Tax Credit, instead of giving the working poor a lump sum when
they file their tax returns. President Clinton and Democratic
lawmakers fired shots at the DeLay proposal, but there was also
one surprise sniper: the Republicans' own leading presidential
aspirant, Texas Gov. George W. Bush, whose standards for
''compassionate conservatism'' apparently were unmet.   --Bill
Ghent/National Journal News Service
FAA Measure Is Airborne at Last

     The Senate on Oct. 5 passed long-stalled legislation to
reauthorize the Federal Aviation Administration and the Airport
Improvement Program. The bill, sponsored by Senate Commerce
Committee Chairman John McCain, R-Ariz., had been held up most of
the year due to opposition to his plan to add more takeoffs and
landings at four airports: O'Hare in Chicago, Kennedy and La
Guardia in New York City, and Reagan National in Washington. But
with the new fiscal year under way, Senate leaders agreed to
limit debate on the bill in order to move it quickly. That
decision headed off any filibuster by Sen. Charles S. Robb, D-
Va., who opposes adding flights at Reagan National and who faces
a tough re-election battle, and freshman Sen. Peter G.
Fitzgerald, R-Ill., who made stopping more flights at O'Hare part
of his 1998 campaign. The House-Senate conference committee will
start immediately. The next fight: House Transportation and
Infrastructure Committee Chairman Bud Shuster, R-Pa., wants to
spend $ 14 billion more on infrastructure over four years than
called for in the 1997 Balanced Budget Act.     --Matthew
Banging the Gavel on Judicial Nominees

     The Senate's party-line rejection on Oct. 5 of the
nomination of Ronnie L. White to a federal judgeship in Missouri
portends more acrimony--and probably inaction--on other judicial
nominees by the 106th Congress. Democrats charged that White, an
African-American, was voted down because of his race. Sen.
Patrick Leahy, D-Vt., wondered whether the vote signaled a return
to a ''color test on nominations,'' although Senate Majority Whip
Don Nickles, R-Okla., said that such charges ''offended'' him.
White wasn't confirmed, Nickles said, because many Missouri law
enforcement officials opposed him, as did the state's Senators,
Republicans John Ashcroft and Christopher S. Bond. Ashcroft, who
faces a tough re-election battle, is sure to highlight his hard-
line stance against ''activist'' judges in his campaign. --Kirk
Victor/National Journal
Reality Check on Medicare Reform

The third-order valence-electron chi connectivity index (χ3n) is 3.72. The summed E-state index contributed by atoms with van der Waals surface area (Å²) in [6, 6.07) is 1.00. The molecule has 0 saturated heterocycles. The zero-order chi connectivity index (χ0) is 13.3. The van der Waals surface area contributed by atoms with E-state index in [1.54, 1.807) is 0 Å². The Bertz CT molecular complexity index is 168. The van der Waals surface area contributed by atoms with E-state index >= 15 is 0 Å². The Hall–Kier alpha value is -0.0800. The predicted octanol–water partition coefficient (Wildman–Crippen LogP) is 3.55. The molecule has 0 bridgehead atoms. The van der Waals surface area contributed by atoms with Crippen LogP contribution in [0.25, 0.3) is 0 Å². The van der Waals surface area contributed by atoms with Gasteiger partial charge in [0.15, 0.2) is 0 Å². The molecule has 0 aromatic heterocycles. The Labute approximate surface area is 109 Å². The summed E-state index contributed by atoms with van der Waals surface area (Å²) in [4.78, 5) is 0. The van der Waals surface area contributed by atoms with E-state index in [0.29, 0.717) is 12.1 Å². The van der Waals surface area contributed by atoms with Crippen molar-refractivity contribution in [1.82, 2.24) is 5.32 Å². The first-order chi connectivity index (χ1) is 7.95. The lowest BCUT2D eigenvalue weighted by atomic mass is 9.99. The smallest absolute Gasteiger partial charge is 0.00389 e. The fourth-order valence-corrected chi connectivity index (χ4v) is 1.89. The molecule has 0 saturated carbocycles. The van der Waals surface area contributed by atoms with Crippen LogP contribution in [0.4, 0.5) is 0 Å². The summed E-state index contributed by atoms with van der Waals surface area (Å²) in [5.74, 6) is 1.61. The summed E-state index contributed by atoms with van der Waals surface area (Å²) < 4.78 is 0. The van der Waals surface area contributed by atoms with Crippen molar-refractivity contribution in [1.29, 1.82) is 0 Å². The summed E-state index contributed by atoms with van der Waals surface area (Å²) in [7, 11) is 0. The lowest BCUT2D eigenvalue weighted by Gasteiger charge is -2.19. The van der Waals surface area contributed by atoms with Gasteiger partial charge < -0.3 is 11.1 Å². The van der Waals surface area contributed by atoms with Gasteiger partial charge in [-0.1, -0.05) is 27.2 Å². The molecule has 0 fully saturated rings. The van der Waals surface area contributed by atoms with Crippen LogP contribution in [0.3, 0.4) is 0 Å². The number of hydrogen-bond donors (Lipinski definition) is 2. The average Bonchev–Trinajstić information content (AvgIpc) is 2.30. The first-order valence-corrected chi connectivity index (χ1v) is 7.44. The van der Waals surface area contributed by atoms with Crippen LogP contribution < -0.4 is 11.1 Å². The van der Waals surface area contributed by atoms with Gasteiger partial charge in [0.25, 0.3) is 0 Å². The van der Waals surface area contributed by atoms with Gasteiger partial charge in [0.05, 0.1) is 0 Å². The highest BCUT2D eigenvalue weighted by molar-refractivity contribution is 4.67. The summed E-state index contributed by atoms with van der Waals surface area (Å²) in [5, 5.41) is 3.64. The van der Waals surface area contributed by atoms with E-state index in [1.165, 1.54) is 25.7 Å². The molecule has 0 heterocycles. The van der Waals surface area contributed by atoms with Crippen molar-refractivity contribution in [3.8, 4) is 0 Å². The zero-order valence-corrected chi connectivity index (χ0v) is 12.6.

The White House--the last bastion of optimism that
comprehensive Medicare reform was possible this year--appears to
be coming to grips with political reality. At a meeting at the
White House on Oct. 5, Senate Finance Committee Chairman William
V. Roth Jr., R-Del., and ranking member Daniel Patrick Moynihan,
D-N.Y., emphasized to President Clinton that there is only enough
time remaining on the congressional calendar to reverse some of
the more-bruising changes to Medicare made under the 1997
Balanced Budget Act, which cut payments to teaching hospitals and
other service providers. Clinton suggested that at least part of
his Medicare reform plan--cost-saving modernizations to the
Medicare fee-for-service program--be added to pay for the Budget
Act modifications. The rest of his Medicare proposal, including a
prescription drug benefit and adding more competition to the
Medicare managed-care option, is in all likelihood on the shelf
until next year.--Keith Koffler/CongressDaily
The Week Ahead
The outlook for legislative activity during the week of Oct. 11:

     - A vote is possible on Oct. 12 or 13 on the
Comprehensive Test-Ban Treaty, but ongoing negotiations could
cause a delay. Debate is also planned on campaign finance reform.

     - Action is expected on the Labor-Health and Human
Services-Education appropriations bill, even though leaders
continue to search for alternative spending offsets. Also on the
agenda is Title 1 of the Elementary and Secondary Education Act,
and the Export Enhancement Act.

     CongressDaily's Final Word
''I'd much rather deal with bombs going off than with health
care. At least with national security, I can usually
figure out who the enemy is.''

     --Rep. Porter J. Goss of Florida, a Republican point man
in the health care debate, expressing his desire on Oct. 5 to
return to his duties as chairman of the House Permanent Select
Committee on Intelligence.

LOAD-DATE: October 11, 1999